The Trepanning Tool – A Modern Manufacturing Moneysaver

Posted by Andrea Wilson on Mar 12, 2018 10:44:00 AM

trepanning tool UK

This is a part that has been trepanned.

“I thought a trepanning tool was an unpleasant medical device from the 19th century! I didn’t know it was also a manufacturing process!” 

When Jo asked if she could feature Hone-All Precision, our director, Andrea Rodney, suggested that the focus of the feature should be Trepanning.

Jo only knew this word as a form of surgery in which a hole is bored into the skull. However, there is another, less well-known, industrial application for drilling large deep holes in metal parts whilst still retrieving a valuable core.

It can be used in many industries, including Oil & Gas and Aerospace, where bores may be required in components or if there is insufficient horsepower to drive solid drilling tools.

This application is also recommended if there is a through bore or long design, which makes it ideal for specialists in deep hole drilling, honing and turning up to 3 metres long - like Hone-All.

Sometimes the trepanned hole is fit for use as bored but often it is meant to be a roughing operation to be machined to a closer tolerance or honed through for a good surface finish and improved geometry.

So, What Does A Trepanning Tool Do?

Andrea explained that this form of cutting machine has two uses:

1. It can remove a solid core from a piece of round bar or material. For example, a customer has a 300mm diameter bar but the design requires a 200mm hole up the middle of it. The tool can trepan that material out and give them back the solid core, rather than chippings or swarf. This means that the slug can be used to make another component instead of becoming waste.

Say you had a pre-op 200mm bore out but tight tolerance means that the company cannot get up to that size, a trepanning device would be used to do a rough cut to remove the majority of the material in the most effective manner.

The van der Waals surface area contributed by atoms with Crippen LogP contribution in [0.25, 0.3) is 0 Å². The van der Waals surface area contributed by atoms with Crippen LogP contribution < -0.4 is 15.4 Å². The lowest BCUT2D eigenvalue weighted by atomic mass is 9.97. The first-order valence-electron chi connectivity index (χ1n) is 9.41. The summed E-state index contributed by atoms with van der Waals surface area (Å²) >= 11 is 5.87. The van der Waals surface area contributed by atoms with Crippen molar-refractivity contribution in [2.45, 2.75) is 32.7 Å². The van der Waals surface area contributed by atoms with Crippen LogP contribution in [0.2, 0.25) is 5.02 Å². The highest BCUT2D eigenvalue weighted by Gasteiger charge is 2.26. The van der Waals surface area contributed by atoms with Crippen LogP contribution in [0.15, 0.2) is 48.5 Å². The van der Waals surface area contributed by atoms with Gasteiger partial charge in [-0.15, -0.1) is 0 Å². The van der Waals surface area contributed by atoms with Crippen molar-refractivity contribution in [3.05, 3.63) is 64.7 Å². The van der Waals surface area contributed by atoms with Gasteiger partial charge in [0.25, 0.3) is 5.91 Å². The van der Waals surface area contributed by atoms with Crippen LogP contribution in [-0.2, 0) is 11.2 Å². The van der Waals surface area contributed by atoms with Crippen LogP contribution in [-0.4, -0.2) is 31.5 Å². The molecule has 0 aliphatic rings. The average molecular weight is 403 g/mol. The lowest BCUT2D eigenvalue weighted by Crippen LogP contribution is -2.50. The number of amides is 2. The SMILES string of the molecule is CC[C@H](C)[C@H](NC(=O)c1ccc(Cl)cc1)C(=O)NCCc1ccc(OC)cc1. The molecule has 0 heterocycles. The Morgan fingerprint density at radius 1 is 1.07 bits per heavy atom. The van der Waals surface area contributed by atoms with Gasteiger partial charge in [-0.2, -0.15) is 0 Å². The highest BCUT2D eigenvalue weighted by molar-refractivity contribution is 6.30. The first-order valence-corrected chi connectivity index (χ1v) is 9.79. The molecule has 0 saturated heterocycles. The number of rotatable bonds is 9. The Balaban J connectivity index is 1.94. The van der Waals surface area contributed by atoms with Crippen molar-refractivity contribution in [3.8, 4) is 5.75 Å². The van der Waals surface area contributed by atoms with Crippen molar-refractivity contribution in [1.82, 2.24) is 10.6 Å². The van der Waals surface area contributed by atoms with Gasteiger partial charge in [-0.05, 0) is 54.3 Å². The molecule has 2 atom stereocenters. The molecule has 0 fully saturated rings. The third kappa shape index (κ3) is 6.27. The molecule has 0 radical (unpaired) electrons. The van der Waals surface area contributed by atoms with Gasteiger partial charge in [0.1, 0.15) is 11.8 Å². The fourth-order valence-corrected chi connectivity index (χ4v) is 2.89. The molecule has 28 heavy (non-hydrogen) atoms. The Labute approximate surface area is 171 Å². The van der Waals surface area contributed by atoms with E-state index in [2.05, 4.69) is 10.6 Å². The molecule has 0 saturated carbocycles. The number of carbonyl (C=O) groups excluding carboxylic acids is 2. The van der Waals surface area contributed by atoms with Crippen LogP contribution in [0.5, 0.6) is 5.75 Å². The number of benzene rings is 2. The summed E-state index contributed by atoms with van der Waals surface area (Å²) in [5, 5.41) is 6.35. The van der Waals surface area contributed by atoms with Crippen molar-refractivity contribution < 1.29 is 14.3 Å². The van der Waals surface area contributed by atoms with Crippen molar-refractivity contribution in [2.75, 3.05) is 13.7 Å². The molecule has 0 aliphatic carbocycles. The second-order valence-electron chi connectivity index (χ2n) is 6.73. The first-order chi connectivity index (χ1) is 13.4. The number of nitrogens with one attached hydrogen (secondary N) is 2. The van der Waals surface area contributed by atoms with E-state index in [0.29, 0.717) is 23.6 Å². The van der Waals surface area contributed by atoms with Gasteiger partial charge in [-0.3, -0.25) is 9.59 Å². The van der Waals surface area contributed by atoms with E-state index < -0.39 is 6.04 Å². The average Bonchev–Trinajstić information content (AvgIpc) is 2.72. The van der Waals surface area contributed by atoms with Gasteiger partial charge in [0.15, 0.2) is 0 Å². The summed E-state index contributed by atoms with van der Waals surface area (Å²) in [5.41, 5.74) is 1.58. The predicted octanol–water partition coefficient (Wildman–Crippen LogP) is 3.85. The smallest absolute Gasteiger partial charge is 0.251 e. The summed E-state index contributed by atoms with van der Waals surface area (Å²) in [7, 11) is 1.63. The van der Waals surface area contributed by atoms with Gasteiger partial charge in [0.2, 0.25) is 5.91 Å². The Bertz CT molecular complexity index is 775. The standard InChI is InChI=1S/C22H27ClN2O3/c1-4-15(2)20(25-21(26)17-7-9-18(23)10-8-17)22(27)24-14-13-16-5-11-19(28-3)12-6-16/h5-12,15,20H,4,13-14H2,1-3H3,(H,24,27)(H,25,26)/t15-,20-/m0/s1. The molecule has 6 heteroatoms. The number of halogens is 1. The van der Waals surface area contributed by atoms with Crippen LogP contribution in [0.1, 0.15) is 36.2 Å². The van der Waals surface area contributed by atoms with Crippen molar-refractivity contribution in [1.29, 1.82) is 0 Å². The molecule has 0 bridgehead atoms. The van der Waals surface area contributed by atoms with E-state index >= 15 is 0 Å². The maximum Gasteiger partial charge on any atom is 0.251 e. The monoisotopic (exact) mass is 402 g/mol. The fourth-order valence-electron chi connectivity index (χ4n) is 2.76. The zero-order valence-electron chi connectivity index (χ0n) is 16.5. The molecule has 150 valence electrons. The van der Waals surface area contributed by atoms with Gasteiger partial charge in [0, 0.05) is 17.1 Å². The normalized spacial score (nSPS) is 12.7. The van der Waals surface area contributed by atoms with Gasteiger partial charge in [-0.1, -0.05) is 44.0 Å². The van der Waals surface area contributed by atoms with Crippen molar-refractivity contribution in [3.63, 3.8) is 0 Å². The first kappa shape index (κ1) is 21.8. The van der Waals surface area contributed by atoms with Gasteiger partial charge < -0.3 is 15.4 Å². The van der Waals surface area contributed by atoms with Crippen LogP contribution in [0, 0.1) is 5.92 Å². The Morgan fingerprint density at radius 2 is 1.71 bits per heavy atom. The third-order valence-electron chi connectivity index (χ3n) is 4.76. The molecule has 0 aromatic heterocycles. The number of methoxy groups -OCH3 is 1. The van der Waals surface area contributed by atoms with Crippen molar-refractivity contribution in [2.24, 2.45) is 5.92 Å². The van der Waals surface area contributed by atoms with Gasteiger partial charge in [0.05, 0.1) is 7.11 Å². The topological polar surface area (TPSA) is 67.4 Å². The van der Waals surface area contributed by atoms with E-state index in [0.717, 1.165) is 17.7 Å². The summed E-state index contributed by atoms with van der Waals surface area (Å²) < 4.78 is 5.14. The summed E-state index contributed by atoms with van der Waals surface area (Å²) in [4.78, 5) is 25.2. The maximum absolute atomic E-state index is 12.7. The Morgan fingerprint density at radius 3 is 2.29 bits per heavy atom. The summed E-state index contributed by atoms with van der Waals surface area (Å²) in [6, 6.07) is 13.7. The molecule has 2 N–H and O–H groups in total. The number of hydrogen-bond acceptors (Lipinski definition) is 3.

2. Alternatively, imagine a bar with a big flange on the end. So, you have a 400mm diameter bar but most of it needs to be turned down to 200mm. You could use the trepanning tool to part off the outer sleeve.

It would take numerous passes to remove 200mm from the outside diameter of a bar. So, rather than turning for hours and removing a huge amount of material as swarf, it is possible to use one machine process to produce a solid sleeve that can be used again.


How Does The Process Work?

A part is loaded into the machine where a pressure head seals to the end face. The pressure head at the face is to support and create a seal.

Oil then begins to flow, building pressure at the tip of the tool and rotation begins. The tool is fed at the required rate and begins to cut. Any chips are directed to the inside of the boring tube and are evacuated back down the tube and into a swarf conveyor. The core remains uncut and, when the cutter breaks through, it eventually drops leaving the part to be removed once the machine has stopped and the cutter has been withdrawn.

What Are The Advantages Of Trepanning Drilling?

This manufacturing moneysaver reduces:

  • material waste which would otherwise be in the form of chippings;
  • the usage of boring tips and tooling;
  • energy
  • machine & operator time.

Thus, trepanning machining reduces your energy resources and tool costs but also allows you to make the best and most efficient use of materials by recycling the trepanned slugs for alternative jobs.

Because we specialise in tubular components of all specifications and tolerances, Hone-All Precision have the experience and expertise to offer you the best, most cost-effective option for the specific needs of your job.

Factory Friday is a regular LinkedIn article to promote the more unusual elements of UK engineering and manufacturing by Jo Shaer of Lollipop Local.

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Topics: Trepanning

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